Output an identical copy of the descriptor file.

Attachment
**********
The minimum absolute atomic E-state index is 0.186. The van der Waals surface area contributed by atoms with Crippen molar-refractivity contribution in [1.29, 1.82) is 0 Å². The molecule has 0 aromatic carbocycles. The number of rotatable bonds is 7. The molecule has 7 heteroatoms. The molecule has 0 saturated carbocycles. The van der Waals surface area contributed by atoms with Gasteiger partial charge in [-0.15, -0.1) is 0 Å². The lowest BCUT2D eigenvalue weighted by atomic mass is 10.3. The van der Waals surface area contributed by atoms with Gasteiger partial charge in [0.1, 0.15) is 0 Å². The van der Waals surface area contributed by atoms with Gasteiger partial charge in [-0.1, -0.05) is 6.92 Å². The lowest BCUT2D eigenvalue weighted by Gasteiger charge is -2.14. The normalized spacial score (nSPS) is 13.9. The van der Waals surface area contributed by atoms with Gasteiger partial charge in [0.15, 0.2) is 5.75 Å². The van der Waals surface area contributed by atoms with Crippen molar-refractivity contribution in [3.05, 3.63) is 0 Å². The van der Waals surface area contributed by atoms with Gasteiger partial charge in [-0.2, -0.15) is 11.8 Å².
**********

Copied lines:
The minimum absolute atomic E-state index is 0.186. The van der Waals surface area contributed by atoms with Crippen molar-refractivity contribution in [1.29, 1.82) is 0 Å². The molecule has 0 aromatic carbocycles. The number of rotatable bonds is 7. The molecule has 7 heteroatoms. The molecule has 0 saturated carbocycles. The van der Waals surface area contributed by atoms with Gasteiger partial charge in [-0.15, -0.1) is 0 Å². The lowest BCUT2D eigenvalue weighted by atomic mass is 10.3. The van der Waals surface area contributed by atoms with Gasteiger partial charge in [0.1, 0.15) is 0 Å². The van der Waals surface area contributed by atoms with Gasteiger partial charge in [-0.1, -0.05) is 6.92 Å². The lowest BCUT2D eigenvalue weighted by Gasteiger charge is -2.14. The normalized spacial score (nSPS) is 13.9. The van der Waals surface area contributed by atoms with Gasteiger partial charge in [0.15, 0.2) is 5.75 Å². The van der Waals surface area contributed by atoms with Crippen molar-refractivity contribution in [3.05, 3.63) is 0 Å². The van der Waals surface area contributed by atoms with Gasteiger partial charge in [-0.2, -0.15) is 11.8 Å².